If you want further proof of this wood’s strength, check its compressive and flexural specifications. These figures will show you how much more sturdy this material is than other hardwoods:
Seeing how high its bending specifications are, you don’t need to worry about breaking this hardwood if you decide to soften it by steaming.
Is it Good for Woodworking?
Yes, you can count on apple wood in many woodworking applications. Workpieces with this lumber can enjoy long-lasting material life thanks to its combined hardness, density, and durability.
Apple wood’s complex workability is the only downside of using it as a woodworking material. As already mentioned, this wood is very dense. It makes it difficult for tools to cut, drill, or carve the surface.
On top of that, the wood’s hardness can also make it harder to drive nails, screws, and blades into the material.
You must ensure they’re well-maintained and sharpened if you don’t want the tool to turn blunt and damaged.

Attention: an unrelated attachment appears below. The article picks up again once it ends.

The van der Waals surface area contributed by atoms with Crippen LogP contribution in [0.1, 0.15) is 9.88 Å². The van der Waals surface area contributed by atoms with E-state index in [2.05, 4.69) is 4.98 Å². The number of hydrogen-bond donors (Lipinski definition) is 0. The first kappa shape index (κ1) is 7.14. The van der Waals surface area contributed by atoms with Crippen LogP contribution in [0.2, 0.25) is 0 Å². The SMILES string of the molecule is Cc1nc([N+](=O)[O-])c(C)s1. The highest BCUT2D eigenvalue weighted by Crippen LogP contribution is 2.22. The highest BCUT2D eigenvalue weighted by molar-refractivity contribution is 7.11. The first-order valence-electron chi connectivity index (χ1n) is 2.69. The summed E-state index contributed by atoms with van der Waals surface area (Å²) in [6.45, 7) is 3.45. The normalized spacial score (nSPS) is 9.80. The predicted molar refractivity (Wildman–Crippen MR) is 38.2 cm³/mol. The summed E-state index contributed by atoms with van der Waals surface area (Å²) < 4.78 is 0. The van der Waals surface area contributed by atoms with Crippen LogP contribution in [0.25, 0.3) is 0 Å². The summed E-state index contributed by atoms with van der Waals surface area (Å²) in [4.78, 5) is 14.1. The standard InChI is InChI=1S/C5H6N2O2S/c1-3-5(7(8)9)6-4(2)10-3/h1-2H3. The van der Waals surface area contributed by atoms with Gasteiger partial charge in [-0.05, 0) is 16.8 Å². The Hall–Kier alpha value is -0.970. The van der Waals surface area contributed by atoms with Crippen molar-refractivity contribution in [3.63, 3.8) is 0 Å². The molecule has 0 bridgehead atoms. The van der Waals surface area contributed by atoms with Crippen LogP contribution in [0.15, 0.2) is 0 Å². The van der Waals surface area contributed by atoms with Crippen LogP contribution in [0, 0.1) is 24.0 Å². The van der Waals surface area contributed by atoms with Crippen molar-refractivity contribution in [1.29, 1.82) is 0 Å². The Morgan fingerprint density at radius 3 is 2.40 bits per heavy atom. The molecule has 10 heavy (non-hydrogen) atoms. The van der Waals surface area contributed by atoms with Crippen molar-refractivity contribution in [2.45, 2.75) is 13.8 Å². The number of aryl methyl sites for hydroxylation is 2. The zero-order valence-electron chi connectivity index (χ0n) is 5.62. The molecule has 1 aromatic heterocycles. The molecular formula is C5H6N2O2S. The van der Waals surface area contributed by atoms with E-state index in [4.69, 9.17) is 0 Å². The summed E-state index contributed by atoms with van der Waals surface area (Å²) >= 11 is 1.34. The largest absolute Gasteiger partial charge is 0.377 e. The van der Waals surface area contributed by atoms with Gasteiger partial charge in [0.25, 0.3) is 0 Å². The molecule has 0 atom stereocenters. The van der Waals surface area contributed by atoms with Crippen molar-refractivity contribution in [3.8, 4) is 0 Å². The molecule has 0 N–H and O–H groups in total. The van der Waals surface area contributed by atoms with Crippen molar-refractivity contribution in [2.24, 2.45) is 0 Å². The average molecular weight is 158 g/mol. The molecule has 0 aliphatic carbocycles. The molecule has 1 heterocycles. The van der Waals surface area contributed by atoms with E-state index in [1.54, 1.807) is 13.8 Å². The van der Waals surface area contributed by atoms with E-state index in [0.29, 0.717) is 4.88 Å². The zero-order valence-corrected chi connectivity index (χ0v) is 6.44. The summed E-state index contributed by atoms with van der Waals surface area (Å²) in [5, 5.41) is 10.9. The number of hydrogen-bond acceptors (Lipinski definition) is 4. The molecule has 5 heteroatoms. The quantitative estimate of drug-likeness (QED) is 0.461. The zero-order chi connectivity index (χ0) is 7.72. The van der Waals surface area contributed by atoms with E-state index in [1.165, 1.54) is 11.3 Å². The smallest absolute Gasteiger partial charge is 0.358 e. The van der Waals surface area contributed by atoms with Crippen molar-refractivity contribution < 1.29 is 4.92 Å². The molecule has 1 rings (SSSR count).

And while its durability gives it an edge as a reliable woodworking material, beginners will have difficulty utilizing it. This versatile wood suits industrial applications more.
More articles to check out:
Does apple wood split easily?
No, applewood does not split easily. You may not know, but this material can withstand extreme heat from firewood applications because of its high density and solid construction. You must utilize sharp woodworking tools if you want to split it apart.
Is apple wood a good hardwood?
Yes, applewood is a good hardwood. Considering its natural colors of light to dark reddish hue and hardness value of 1730 lbf, it’s compatible with a wide range of woodworking applications. Besides that, it can last longer than other lumber species.
After confirming that apple wood is a hardwood material suitable for different woodworking projects, it’s time to decide if its attributes can be helpful for your next workpiece.
While it’s less affordable than others, its durability and aesthetics can compensate for its high price tag, which can last longer than its cost.